German industry warns of output cuts due to high energy costs
The Association of German Chambers of Commerce and Industry warned on July 25 that 16% of industrial companies it had surveyed in the country felt forced to cut production or at least partially wind down some business areas in response to the soaring cost of energy.
Around a quarter of the companies in question have already curtailed their operations, while another quarter are in the process of doing so and the remaining half are still planning their response. Energy-intensive industries are unsurprisingly hardest hit, with 32% either having reduced their activities already, in the process of doing so or with such steps in their contingency plans.
"These are alarming numbers," the association's president Peter Adrian said in a statement. "They show how strongly permanently high energy prices are a burden on our situation. Many companies have no choice but to close down or relocate production to other locations."
The German economy is hurting not only as a result of high energy costs but also reductions in Russian gas supply, which has forced companies to buy more high-priced volumes on the spot market. The association noted that only half the industrial companies polled had contracts in place to cover their gas needs this year, and that more than a third still need to buy over 30% of their estimated requirement for 2022.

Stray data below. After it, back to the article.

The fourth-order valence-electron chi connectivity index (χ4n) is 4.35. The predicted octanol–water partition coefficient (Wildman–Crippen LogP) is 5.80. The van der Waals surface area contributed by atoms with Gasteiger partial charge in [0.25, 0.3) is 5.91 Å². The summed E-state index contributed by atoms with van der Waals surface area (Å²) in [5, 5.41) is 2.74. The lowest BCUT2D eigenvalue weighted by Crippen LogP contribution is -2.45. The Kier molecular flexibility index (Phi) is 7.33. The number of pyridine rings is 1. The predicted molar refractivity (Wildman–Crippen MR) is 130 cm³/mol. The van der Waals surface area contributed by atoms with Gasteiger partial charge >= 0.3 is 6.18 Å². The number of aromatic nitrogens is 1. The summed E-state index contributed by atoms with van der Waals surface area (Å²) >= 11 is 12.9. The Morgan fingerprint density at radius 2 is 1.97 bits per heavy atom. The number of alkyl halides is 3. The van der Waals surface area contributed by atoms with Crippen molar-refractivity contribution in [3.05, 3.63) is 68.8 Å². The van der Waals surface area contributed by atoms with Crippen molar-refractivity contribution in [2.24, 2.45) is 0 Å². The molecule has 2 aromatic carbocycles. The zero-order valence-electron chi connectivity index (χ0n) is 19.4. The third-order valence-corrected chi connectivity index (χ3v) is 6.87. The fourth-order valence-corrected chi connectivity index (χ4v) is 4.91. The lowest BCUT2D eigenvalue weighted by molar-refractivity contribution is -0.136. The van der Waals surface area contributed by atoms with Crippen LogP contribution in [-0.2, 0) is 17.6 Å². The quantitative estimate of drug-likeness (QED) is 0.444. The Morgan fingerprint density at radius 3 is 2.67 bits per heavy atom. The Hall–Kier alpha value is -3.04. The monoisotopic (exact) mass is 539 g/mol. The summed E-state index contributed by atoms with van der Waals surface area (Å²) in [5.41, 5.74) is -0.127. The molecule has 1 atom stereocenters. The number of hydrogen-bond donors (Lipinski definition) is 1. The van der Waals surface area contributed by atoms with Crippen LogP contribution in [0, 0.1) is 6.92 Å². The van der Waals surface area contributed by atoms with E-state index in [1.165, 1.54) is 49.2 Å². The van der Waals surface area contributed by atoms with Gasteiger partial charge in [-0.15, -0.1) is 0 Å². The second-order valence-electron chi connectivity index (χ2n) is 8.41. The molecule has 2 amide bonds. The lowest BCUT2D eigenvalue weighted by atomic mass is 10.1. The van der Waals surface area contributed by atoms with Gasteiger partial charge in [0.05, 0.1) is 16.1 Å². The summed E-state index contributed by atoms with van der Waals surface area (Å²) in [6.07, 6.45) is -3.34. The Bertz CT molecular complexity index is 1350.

"Due to the current situation on the energy markets, there is a considerable cost and supply risk for companies in the coming months," Adrian continued. "Many companies are currently finding that they cannot pass on the price increases they have experienced to a sufficient extent to customers due to direct or indirect international competition."
With fears increasing that Russia could shut off gas supply completely to Europe, the European Commission has called for member states to cut gas consumption by 15% from August, and the proposal is due to be discussed by energy ministers in Brussels on July 26. Germany is the main proponent of the measure, and itself is targeting a cut in consumption of 15-20%. The IMF has warned that the country is at risk of losing 4.8% of its economic output if Russia does shut down supplies.
Meanwhile, the Ifo Institute's business sentiment survey published on July 25 showed that the country's business confidence fell to its lowest level in more than two years in July, with high energy prices and the risk of gas shortages putting Europe's largest economy on the brink of a recession.